What a fascinating topic you raised! I just wanted to offer my humble responses to these questions because you really made me think.
WARNING! I AM
1. The benefits of the data and AI advances will not be equally beneficial to all individuals nor all Companies. As far as investing goes, Denny is probably right: “Buy the basket and sell the losers.”
Yup and yup.
2. A lot of business hopes for advancement lie in increased benefit to advertising and marketing expense, which is a very valid use of technology, but maybe not the most valuable of possible benefits to mankind.
Yup and “mmmaybe not”. /sarc
3. I’m not sure where all the ‘unorganized’ data is coming from. Isn’t most desired data (outside of
medicine, maybe) being generated directly by some form of systematic computer calculations or input? Credit card data, for example–product, price, location, time, income, other purchases, etc., are already available and if they aren’t ‘organized’ well shame on someone. What advancements are needed here? I’m not saying they don’t exist, only that I haven’t identified them.
From what I have read about the big data integration wave that’s supposed to change the world (or at least business), “un-structured” data can include email, Powerpoints, videos, phone calls, machine vision I suppose, and god knows what else. It all seems imaginary to me.
4. Once a certain level of advancement is accomplished, especially in AI, this may necessitate either the end of many companies’ current efforts to make that very advancement, or a seldom seen industry consolidation. Isn’t it likely that someone may (probably will?) achieve advances in AI to the point where other AI efforts become redundant and worth very little or nothing?
Maybe so. But what seems more likely to my gut is that just as ubiquitous electricity led surely to the integrated circuit, this board and this topic of discussion, the deployment of big data will lead to the emergence of currently-unthinkable ideas. Abraham Lincoln could never have imagined a phonograph, let alone an iPod. Fred Flintstone thought everything had already been invented and they didn’t even have electromechanical sirens.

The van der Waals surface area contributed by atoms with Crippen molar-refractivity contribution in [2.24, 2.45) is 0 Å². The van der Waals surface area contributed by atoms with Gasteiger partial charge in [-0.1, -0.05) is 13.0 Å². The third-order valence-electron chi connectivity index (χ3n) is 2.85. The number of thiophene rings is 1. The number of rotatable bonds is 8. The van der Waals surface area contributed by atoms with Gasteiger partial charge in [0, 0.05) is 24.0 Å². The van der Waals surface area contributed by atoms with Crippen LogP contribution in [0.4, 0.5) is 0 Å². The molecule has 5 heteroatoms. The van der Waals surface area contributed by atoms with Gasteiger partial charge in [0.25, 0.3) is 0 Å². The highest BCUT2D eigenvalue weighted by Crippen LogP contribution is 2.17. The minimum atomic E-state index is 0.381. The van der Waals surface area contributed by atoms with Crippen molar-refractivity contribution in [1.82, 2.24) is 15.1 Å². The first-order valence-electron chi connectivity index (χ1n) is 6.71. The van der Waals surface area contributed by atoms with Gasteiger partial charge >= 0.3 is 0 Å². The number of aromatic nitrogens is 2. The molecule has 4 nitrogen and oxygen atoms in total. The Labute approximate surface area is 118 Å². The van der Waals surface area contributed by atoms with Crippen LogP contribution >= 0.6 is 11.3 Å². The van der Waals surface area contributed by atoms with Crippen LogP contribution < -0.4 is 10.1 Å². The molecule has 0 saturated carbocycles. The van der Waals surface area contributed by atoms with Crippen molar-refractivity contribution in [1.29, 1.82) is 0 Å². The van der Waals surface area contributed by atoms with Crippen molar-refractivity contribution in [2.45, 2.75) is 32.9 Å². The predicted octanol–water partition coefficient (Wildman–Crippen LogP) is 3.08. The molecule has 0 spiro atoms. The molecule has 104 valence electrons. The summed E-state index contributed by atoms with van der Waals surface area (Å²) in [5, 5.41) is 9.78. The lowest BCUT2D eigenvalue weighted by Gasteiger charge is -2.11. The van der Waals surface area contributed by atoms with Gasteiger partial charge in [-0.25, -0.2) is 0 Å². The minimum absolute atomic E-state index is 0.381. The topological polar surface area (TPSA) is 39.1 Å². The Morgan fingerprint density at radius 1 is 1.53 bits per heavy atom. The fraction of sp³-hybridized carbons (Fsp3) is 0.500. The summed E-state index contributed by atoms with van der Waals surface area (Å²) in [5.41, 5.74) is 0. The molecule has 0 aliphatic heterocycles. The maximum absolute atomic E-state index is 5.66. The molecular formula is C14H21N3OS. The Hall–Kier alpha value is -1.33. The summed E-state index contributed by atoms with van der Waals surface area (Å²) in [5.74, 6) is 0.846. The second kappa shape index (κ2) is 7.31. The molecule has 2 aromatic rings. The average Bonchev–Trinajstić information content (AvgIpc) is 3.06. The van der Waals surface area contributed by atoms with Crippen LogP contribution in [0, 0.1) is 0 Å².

5. Any huge leaps in data interpretation will surely end the need for many more jobs and possibly entire industries than it will create.
As robotics is already.
6. How will our growing populations support themselves?
YES!! As Denny noted as well. What are we going to do about that? What happens when “full employment” equals 10%, or 1%, of able bodied adults? How do the rest of us “earn our keep”? It seems to me that we would have to completely re-imagine the entire economy, nay, the entire society. Am I wrong? Where do you start?
7. As far as gadgets, am I the only one who doesn’t want a watch to tell me that I missed a 30-minute physical workout this week (shame on me!) or that gas is building up in my digestive tract? Am I being ignorant to remain unimpressed?
I can say definitively that that you’re not entirely alone… But I can no longer imagine (except in post-apocalyptic nightmares) being without my phone, or this computer. Here again, my thinking is along the same lines as #4 above. (If you want to see some completely wacked-out visualisations of gadgetry, I highly recommend “Black Mirror” on Netflix.)
- Can we vote on where to put efforts for big data, artificial intelligence and machine learning? If so, I vote MEDICINE and elimination of POVERTY. If not, why not?
I’m totally with you. I’d just add elimination of global hunger, and global accessibility to education.
Again, JMHO, with no guarantees of validity or usefulness.
Many thanks to all the contributors to this, what can only be the best investing board anywhere. I thank you all for your willingness to share your thinking with others. I have gained so much in so many ways.
The name’s “Jack”, not “Master”